What if we could identify, in less than five seconds after it occurred, exactly which manhole cover was disturbed?
Given this capability, might the Metcalf event have turned out differently?
Manhole covers and similar access points related to this infrastructure have proven to be a source of significant vulnerability, and many malicious acts such as vandalism, material theft, and even terrorism have occurred due to ease of access through manholes that generally are unprotected.
Thieves often enter manholes to cut power cables in order to steal metals to be sold for scrap. For these efforts, they may gain a few hundred dollars from a scrap yard, while causing thousands of dollars’ worth of damage and the loss of critical public safety services, power, and telecommunications to nearby industry, the surrounding community and its citizens.
Utility companies, telecom providers, and municipalities are increasingly installing cabling and other components of their physical infrastructures underground.
Power is carried over metal cables, but most data and telecommunications infrastructures utilize fiber optics, and these vital links commonly pass through underground vaults.
The data and telecom traffic carried on these lines is sensitive at a minimum, and the access points to such lines need to be secured to help maintain both the integrity of this vital infrastructure and the security of the information carried by it.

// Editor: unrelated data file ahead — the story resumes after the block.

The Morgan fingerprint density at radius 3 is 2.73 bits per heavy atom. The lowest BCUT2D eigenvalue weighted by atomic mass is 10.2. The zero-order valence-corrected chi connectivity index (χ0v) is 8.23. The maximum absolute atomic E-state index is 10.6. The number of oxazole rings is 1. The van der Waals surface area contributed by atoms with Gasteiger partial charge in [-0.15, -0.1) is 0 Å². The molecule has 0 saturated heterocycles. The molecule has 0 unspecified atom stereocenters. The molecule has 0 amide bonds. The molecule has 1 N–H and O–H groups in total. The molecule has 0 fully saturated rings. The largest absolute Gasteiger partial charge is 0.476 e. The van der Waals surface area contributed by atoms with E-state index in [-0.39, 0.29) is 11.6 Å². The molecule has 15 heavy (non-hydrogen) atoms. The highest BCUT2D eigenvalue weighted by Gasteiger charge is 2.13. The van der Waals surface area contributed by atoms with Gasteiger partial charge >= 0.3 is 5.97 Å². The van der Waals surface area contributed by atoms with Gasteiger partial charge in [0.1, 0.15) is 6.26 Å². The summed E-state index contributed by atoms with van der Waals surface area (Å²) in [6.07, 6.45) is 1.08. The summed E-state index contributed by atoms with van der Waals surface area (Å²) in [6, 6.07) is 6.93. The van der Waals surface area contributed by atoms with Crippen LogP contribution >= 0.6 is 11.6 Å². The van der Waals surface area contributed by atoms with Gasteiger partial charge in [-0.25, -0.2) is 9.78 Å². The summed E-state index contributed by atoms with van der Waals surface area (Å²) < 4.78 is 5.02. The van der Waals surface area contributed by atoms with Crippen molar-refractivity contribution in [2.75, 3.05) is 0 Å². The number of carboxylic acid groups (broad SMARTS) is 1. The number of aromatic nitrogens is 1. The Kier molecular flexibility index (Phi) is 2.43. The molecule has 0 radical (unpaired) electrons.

Although the jacket of a fiber optic cable may appear virtually identical to a cable containing copper wires, a thief in a hurry may not distinguish between the two; and as the following account illustrates, metal theft may not be the only motivation for lifting a utility vault cover.
Literally hundreds of thousands (if not millions) of manholes around our nation give easy access for a physical attack against vital components of our infrastructure, and the Metcalf attack demonstrates this easy access.
In addition to access points for vital components of our national infrastructure, manholes in and around city centers, stadiums, coliseums, hospitals, campuses, government agencies or similar public venues where large numbers of people gather at one time may also be points of vulnerability.